Twenty-two mummified members of ancient Egyptian royalty passed through downtown Cairo in an awe-inspiring parade on Saturday. The event, which drew fanfare to the country's robust collections of antiquities in an elaborate procession, saw the mummies being relocated from the Egyptian Museum in Tahrir Square to the National Museum of Egyptian Civilization, about 3 miles away in nearby Fustat.

The spectacle was named The Pharaohs' Golden Parade and comprised 18 kings and four queens, including some of Egypt's most prominent rulers of the past. Among them was King Ramses II, one of Egypt's most famous Pharaohs, who reigned in 12th Century BC. He ruled the New Kingdom for 67 years and was renowned for signing the first known peace treaty, BBC reported.

The royal figures were transported in vehicles specially rigged to carry the remains and a security motorcade surrounded the convoy. Due to the fragility of the preserved pharaohs, they were placed in nitrogen filled boxes for protection. The roads along the route were even repaved to ensure a smooth relocation.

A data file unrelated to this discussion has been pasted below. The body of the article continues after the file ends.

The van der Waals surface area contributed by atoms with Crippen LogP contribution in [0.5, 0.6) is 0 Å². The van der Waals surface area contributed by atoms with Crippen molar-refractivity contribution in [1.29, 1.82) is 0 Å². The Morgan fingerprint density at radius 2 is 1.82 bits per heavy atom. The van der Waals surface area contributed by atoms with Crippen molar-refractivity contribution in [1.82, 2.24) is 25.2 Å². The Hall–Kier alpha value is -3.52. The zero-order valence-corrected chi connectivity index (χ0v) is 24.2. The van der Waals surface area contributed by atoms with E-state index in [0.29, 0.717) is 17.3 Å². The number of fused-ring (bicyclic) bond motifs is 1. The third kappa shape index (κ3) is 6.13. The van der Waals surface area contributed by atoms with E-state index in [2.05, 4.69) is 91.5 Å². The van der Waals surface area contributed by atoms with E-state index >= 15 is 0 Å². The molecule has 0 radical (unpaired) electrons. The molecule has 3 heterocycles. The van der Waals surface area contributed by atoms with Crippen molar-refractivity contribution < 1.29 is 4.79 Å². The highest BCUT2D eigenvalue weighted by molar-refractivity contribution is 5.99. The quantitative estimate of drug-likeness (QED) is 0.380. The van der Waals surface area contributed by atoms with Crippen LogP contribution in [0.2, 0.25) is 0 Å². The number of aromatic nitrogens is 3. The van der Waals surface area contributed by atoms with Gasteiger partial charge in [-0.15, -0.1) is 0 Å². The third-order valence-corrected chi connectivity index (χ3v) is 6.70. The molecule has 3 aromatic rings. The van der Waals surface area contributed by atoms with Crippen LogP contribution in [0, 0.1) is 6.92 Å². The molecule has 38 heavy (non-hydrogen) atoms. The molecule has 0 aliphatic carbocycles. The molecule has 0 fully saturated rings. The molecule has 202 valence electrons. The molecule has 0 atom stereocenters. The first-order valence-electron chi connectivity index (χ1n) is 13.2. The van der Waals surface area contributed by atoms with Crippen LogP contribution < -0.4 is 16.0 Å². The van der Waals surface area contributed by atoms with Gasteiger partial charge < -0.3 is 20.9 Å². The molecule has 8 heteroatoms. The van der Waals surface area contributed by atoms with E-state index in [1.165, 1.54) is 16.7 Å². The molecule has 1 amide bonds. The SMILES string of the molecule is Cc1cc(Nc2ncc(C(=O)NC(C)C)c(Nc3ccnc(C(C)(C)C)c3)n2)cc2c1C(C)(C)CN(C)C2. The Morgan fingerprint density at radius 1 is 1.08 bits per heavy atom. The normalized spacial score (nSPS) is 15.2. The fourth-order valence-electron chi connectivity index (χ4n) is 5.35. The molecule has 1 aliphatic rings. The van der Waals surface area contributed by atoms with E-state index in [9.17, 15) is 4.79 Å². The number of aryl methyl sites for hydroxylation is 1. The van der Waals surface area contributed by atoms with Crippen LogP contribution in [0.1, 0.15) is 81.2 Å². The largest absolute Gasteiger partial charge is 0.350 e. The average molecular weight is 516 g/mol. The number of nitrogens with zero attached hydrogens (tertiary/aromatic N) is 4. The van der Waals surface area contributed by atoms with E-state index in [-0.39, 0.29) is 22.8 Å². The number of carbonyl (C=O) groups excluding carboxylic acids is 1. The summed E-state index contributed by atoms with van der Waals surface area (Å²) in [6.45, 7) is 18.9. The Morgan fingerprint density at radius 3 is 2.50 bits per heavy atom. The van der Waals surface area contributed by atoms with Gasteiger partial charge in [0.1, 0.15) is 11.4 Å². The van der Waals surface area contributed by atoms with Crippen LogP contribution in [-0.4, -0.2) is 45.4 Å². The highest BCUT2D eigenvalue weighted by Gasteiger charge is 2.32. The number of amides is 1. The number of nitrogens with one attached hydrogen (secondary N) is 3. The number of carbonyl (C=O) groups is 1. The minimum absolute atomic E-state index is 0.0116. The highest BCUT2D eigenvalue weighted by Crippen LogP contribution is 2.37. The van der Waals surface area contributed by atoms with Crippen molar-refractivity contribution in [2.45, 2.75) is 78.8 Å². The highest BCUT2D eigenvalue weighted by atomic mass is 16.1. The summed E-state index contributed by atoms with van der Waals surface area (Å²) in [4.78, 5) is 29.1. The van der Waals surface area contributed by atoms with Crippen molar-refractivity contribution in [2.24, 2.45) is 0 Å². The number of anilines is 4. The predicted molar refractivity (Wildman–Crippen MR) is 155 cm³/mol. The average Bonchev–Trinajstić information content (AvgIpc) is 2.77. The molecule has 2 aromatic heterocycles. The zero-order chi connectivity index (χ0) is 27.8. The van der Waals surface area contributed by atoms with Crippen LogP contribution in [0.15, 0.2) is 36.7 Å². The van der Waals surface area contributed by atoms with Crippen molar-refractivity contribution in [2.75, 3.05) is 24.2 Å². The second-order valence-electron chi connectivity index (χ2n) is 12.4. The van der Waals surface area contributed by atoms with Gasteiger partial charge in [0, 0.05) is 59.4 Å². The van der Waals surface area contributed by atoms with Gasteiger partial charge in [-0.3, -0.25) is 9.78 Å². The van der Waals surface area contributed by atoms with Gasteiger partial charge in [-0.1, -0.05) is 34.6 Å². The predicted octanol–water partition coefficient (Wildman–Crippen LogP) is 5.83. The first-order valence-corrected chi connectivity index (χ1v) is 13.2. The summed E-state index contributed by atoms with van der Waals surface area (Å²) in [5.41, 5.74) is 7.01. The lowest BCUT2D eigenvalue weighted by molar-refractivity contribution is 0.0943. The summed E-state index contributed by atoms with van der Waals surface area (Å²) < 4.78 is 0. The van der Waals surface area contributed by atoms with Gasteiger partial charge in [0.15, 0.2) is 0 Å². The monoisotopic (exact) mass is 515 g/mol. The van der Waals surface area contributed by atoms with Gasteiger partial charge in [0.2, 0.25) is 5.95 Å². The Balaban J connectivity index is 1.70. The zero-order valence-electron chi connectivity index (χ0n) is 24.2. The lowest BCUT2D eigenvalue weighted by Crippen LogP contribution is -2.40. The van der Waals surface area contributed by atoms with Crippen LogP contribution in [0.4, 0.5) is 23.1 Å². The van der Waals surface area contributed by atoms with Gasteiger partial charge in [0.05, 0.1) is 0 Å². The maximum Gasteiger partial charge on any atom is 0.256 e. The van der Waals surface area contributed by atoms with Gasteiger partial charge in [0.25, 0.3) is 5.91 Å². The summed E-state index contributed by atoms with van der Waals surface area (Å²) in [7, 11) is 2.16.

Officials hope the new museum will be a boon for tourism, a lucrative industry for the country that's taken a big hit over years of political turmoil and recently, the pandemic, according to BBC.

Egypt's President Abdel-Fattah el-Sissi expressed his excitement via Twitter about the relocation of the mummies. "With all pride, I look forward to receiving the kings and queens of Egypt after their journey," he said. "This majestic scene is new evidence of the greatness of this people, the guardian of this unique civilization extending into the depths of history."

The mummies' new home will be in the Royal Mummies Hall at the National Museum of Egyptian Civilization. Visitors will be welcomed starting April 18, said a Ministry of Tourism and Antiquities news release.

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